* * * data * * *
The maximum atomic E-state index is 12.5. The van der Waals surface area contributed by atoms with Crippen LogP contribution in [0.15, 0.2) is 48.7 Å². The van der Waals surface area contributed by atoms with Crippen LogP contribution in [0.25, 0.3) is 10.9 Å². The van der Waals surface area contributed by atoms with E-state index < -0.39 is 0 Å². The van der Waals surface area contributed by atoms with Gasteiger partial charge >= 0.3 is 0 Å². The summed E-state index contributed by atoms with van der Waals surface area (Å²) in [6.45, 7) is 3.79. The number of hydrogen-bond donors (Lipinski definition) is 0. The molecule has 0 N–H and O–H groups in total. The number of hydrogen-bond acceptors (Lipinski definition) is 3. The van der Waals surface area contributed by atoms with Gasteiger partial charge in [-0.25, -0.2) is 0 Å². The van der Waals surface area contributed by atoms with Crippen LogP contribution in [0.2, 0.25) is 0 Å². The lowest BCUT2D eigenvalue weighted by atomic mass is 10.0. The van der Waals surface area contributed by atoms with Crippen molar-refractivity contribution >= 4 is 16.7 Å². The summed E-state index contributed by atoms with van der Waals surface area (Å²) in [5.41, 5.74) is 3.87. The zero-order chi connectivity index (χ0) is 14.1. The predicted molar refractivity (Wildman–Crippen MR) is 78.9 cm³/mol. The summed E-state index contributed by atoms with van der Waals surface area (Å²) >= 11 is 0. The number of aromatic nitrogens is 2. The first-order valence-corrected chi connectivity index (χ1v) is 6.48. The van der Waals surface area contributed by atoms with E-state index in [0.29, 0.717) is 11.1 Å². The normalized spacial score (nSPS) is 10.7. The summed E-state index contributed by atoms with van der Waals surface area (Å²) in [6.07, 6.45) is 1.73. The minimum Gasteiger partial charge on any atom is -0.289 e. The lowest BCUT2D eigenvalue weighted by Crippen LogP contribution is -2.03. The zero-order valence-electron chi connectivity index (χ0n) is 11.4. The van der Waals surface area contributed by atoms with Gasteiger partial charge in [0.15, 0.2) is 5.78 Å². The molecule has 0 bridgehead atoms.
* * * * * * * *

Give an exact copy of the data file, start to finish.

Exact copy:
The maximum atomic E-state index is 12.5. The van der Waals surface area contributed by atoms with Crippen LogP contribution in [0.15, 0.2) is 48.7 Å². The van der Waals surface area contributed by atoms with Crippen LogP contribution in [0.25, 0.3) is 10.9 Å². The van der Waals surface area contributed by atoms with E-state index < -0.39 is 0 Å². The van der Waals surface area contributed by atoms with Gasteiger partial charge >= 0.3 is 0 Å². The summed E-state index contributed by atoms with van der Waals surface area (Å²) in [6.45, 7) is 3.79. The number of hydrogen-bond donors (Lipinski definition) is 0. The molecule has 0 N–H and O–H groups in total. The number of hydrogen-bond acceptors (Lipinski definition) is 3. The van der Waals surface area contributed by atoms with Gasteiger partial charge in [-0.25, -0.2) is 0 Å². The van der Waals surface area contributed by atoms with Crippen LogP contribution in [0.2, 0.25) is 0 Å². The lowest BCUT2D eigenvalue weighted by atomic mass is 10.0. The van der Waals surface area contributed by atoms with Crippen molar-refractivity contribution >= 4 is 16.7 Å². The summed E-state index contributed by atoms with van der Waals surface area (Å²) in [5.41, 5.74) is 3.87. The zero-order chi connectivity index (χ0) is 14.1. The predicted molar refractivity (Wildman–Crippen MR) is 78.9 cm³/mol. The summed E-state index contributed by atoms with van der Waals surface area (Å²) >= 11 is 0. The number of aromatic nitrogens is 2. The first-order valence-corrected chi connectivity index (χ1v) is 6.48. The van der Waals surface area contributed by atoms with E-state index in [0.29, 0.717) is 11.1 Å². The normalized spacial score (nSPS) is 10.7. The summed E-state index contributed by atoms with van der Waals surface area (Å²) in [6.07, 6.45) is 1.73. The minimum Gasteiger partial charge on any atom is -0.289 e. The lowest BCUT2D eigenvalue weighted by Crippen LogP contribution is -2.03. The zero-order valence-electron chi connectivity index (χ0n) is 11.4. The van der Waals surface area contributed by atoms with Gasteiger partial charge in [0.15, 0.2) is 5.78 Å². The molecule has 0 bridgehead atoms.